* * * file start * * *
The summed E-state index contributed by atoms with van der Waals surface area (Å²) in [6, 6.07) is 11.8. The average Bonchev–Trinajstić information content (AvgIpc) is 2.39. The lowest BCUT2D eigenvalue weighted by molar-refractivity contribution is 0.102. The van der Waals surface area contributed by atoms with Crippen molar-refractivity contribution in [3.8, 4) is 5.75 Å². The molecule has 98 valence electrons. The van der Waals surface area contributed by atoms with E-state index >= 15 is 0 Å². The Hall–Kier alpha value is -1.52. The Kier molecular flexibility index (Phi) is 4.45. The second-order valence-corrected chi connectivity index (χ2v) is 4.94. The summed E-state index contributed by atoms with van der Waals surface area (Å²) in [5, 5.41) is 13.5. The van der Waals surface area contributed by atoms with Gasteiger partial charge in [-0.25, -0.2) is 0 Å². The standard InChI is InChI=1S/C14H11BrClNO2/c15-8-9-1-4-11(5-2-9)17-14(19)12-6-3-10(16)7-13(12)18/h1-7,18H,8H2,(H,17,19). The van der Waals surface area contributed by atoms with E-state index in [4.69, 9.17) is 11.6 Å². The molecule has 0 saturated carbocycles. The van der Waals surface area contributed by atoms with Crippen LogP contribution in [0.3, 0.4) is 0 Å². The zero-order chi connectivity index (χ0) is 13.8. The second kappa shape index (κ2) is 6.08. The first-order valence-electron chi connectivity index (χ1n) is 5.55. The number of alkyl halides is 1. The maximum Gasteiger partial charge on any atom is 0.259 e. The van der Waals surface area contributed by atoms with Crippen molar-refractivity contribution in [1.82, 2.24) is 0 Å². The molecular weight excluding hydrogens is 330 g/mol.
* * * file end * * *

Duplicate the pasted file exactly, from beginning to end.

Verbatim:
The summed E-state index contributed by atoms with van der Waals surface area (Å²) in [6, 6.07) is 11.8. The average Bonchev–Trinajstić information content (AvgIpc) is 2.39. The lowest BCUT2D eigenvalue weighted by molar-refractivity contribution is 0.102. The van der Waals surface area contributed by atoms with Crippen molar-refractivity contribution in [3.8, 4) is 5.75 Å². The molecule has 98 valence electrons. The van der Waals surface area contributed by atoms with E-state index >= 15 is 0 Å². The Hall–Kier alpha value is -1.52. The Kier molecular flexibility index (Phi) is 4.45. The second-order valence-corrected chi connectivity index (χ2v) is 4.94. The summed E-state index contributed by atoms with van der Waals surface area (Å²) in [5, 5.41) is 13.5. The van der Waals surface area contributed by atoms with Gasteiger partial charge in [-0.25, -0.2) is 0 Å². The standard InChI is InChI=1S/C14H11BrClNO2/c15-8-9-1-4-11(5-2-9)17-14(19)12-6-3-10(16)7-13(12)18/h1-7,18H,8H2,(H,17,19). The van der Waals surface area contributed by atoms with E-state index in [4.69, 9.17) is 11.6 Å². The molecule has 0 saturated carbocycles. The van der Waals surface area contributed by atoms with Crippen LogP contribution in [0.3, 0.4) is 0 Å². The zero-order chi connectivity index (χ0) is 13.8. The second kappa shape index (κ2) is 6.08. The first-order valence-electron chi connectivity index (χ1n) is 5.55. The number of alkyl halides is 1. The maximum Gasteiger partial charge on any atom is 0.259 e. The van der Waals surface area contributed by atoms with Crippen molar-refractivity contribution in [1.82, 2.24) is 0 Å². The molecular weight excluding hydrogens is 330 g/mol.